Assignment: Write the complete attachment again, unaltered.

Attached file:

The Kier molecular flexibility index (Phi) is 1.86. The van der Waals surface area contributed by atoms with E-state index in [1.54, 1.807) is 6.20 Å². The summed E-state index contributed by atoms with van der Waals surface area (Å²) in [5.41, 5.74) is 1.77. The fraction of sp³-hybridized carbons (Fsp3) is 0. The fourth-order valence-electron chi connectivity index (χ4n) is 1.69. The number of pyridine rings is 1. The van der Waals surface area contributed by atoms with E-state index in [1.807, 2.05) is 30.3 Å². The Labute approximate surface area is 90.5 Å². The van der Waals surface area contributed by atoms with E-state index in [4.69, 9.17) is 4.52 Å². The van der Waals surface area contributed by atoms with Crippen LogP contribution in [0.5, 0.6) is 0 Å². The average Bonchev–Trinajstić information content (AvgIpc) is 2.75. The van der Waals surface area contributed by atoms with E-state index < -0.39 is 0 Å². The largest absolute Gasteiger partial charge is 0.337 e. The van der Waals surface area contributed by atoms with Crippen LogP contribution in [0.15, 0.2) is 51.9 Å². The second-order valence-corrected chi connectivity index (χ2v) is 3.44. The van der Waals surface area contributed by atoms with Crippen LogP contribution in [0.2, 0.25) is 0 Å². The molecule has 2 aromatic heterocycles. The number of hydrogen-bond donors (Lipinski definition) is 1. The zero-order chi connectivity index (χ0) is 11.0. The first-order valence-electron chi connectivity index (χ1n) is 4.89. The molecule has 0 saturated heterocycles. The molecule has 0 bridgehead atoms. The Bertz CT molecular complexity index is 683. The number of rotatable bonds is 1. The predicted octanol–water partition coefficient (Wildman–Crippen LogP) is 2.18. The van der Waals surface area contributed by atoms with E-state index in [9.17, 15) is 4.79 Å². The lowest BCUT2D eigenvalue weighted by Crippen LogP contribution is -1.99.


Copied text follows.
The Kier molecular flexibility index (Phi) is 1.86. The van der Waals surface area contributed by atoms with E-state index in [1.54, 1.807) is 6.20 Å². The summed E-state index contributed by atoms with van der Waals surface area (Å²) in [5.41, 5.74) is 1.77. The fraction of sp³-hybridized carbons (Fsp3) is 0. The fourth-order valence-electron chi connectivity index (χ4n) is 1.69. The number of pyridine rings is 1. The van der Waals surface area contributed by atoms with E-state index in [1.807, 2.05) is 30.3 Å². The Labute approximate surface area is 90.5 Å². The van der Waals surface area contributed by atoms with E-state index in [4.69, 9.17) is 4.52 Å². The van der Waals surface area contributed by atoms with Crippen LogP contribution in [0.5, 0.6) is 0 Å². The average Bonchev–Trinajstić information content (AvgIpc) is 2.75. The van der Waals surface area contributed by atoms with E-state index < -0.39 is 0 Å². The largest absolute Gasteiger partial charge is 0.337 e. The van der Waals surface area contributed by atoms with Crippen LogP contribution in [0.15, 0.2) is 51.9 Å². The second-order valence-corrected chi connectivity index (χ2v) is 3.44. The van der Waals surface area contributed by atoms with Crippen LogP contribution in [0.2, 0.25) is 0 Å². The molecule has 2 aromatic heterocycles. The number of hydrogen-bond donors (Lipinski definition) is 1. The zero-order chi connectivity index (χ0) is 11.0. The first-order valence-electron chi connectivity index (χ1n) is 4.89. The molecule has 0 saturated heterocycles. The molecule has 0 bridgehead atoms. The Bertz CT molecular complexity index is 683. The number of rotatable bonds is 1. The predicted octanol–water partition coefficient (Wildman–Crippen LogP) is 2.18. The van der Waals surface area contributed by atoms with E-state index in [9.17, 15) is 4.79 Å². The lowest BCUT2D eigenvalue weighted by Crippen LogP contribution is -1.99.